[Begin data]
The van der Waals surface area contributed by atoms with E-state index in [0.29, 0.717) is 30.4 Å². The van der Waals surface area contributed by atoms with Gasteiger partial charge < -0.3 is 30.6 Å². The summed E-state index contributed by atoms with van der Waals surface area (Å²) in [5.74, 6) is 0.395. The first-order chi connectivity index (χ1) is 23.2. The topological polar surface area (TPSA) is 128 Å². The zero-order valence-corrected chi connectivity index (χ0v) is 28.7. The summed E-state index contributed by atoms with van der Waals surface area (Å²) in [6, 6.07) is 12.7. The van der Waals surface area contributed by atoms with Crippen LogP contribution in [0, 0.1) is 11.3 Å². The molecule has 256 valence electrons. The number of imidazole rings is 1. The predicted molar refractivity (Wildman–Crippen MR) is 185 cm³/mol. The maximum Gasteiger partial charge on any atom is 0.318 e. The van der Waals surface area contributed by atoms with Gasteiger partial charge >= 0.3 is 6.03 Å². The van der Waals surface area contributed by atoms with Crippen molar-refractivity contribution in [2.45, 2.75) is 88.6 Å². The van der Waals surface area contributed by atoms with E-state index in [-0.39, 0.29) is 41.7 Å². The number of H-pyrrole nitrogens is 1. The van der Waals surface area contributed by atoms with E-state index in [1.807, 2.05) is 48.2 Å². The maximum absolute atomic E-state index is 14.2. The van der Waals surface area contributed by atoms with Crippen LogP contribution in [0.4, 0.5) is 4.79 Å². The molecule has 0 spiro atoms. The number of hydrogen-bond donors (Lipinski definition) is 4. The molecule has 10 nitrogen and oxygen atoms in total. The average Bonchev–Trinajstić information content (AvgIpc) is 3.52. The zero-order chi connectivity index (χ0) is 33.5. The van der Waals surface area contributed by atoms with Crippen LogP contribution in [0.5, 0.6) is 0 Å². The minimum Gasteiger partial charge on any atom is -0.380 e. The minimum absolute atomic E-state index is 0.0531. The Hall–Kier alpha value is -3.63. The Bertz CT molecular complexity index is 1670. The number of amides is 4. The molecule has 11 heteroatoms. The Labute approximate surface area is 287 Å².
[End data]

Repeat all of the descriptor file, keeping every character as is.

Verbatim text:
The van der Waals surface area contributed by atoms with E-state index in [0.29, 0.717) is 30.4 Å². The van der Waals surface area contributed by atoms with Gasteiger partial charge < -0.3 is 30.6 Å². The summed E-state index contributed by atoms with van der Waals surface area (Å²) in [5.74, 6) is 0.395. The first-order chi connectivity index (χ1) is 23.2. The topological polar surface area (TPSA) is 128 Å². The zero-order valence-corrected chi connectivity index (χ0v) is 28.7. The summed E-state index contributed by atoms with van der Waals surface area (Å²) in [6, 6.07) is 12.7. The van der Waals surface area contributed by atoms with Crippen LogP contribution in [0, 0.1) is 11.3 Å². The molecule has 256 valence electrons. The number of imidazole rings is 1. The predicted molar refractivity (Wildman–Crippen MR) is 185 cm³/mol. The maximum Gasteiger partial charge on any atom is 0.318 e. The van der Waals surface area contributed by atoms with Gasteiger partial charge >= 0.3 is 6.03 Å². The van der Waals surface area contributed by atoms with Crippen molar-refractivity contribution in [2.45, 2.75) is 88.6 Å². The van der Waals surface area contributed by atoms with E-state index in [-0.39, 0.29) is 41.7 Å². The number of H-pyrrole nitrogens is 1. The van der Waals surface area contributed by atoms with E-state index in [1.807, 2.05) is 48.2 Å². The maximum absolute atomic E-state index is 14.2. The van der Waals surface area contributed by atoms with Crippen LogP contribution in [0.4, 0.5) is 4.79 Å². The molecule has 0 spiro atoms. The number of hydrogen-bond donors (Lipinski definition) is 4. The molecule has 10 nitrogen and oxygen atoms in total. The average Bonchev–Trinajstić information content (AvgIpc) is 3.52. The zero-order chi connectivity index (χ0) is 33.5. The van der Waals surface area contributed by atoms with Crippen LogP contribution in [0.5, 0.6) is 0 Å². The minimum Gasteiger partial charge on any atom is -0.380 e. The minimum absolute atomic E-state index is 0.0531. The Hall–Kier alpha value is -3.63. The Bertz CT molecular complexity index is 1670. The number of amides is 4. The molecule has 11 heteroatoms. The Labute approximate surface area is 287 Å².